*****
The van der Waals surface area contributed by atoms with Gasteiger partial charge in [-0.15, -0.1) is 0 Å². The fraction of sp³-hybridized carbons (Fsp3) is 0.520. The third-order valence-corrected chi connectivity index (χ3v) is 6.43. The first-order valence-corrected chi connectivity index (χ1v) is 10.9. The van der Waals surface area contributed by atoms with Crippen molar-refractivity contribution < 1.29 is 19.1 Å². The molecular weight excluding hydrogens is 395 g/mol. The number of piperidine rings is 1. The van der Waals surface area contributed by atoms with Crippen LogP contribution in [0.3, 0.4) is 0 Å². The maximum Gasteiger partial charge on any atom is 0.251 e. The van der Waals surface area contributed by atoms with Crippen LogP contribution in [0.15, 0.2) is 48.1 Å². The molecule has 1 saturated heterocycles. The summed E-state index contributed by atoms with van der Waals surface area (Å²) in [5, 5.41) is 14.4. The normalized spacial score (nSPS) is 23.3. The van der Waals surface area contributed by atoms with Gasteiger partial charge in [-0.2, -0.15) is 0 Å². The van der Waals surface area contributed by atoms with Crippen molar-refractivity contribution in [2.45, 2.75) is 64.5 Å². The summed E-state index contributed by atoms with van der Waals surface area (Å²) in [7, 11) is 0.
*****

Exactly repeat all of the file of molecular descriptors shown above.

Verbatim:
The van der Waals surface area contributed by atoms with Gasteiger partial charge in [-0.15, -0.1) is 0 Å². The fraction of sp³-hybridized carbons (Fsp3) is 0.520. The third-order valence-corrected chi connectivity index (χ3v) is 6.43. The first-order valence-corrected chi connectivity index (χ1v) is 10.9. The van der Waals surface area contributed by atoms with Crippen molar-refractivity contribution < 1.29 is 19.1 Å². The molecular weight excluding hydrogens is 395 g/mol. The number of piperidine rings is 1. The van der Waals surface area contributed by atoms with Crippen LogP contribution in [0.3, 0.4) is 0 Å². The maximum Gasteiger partial charge on any atom is 0.251 e. The van der Waals surface area contributed by atoms with Crippen LogP contribution in [0.15, 0.2) is 48.1 Å². The molecule has 1 saturated heterocycles. The summed E-state index contributed by atoms with van der Waals surface area (Å²) in [5, 5.41) is 14.4. The normalized spacial score (nSPS) is 23.3. The van der Waals surface area contributed by atoms with Gasteiger partial charge in [-0.2, -0.15) is 0 Å². The van der Waals surface area contributed by atoms with Crippen molar-refractivity contribution in [2.45, 2.75) is 64.5 Å². The summed E-state index contributed by atoms with van der Waals surface area (Å²) in [7, 11) is 0.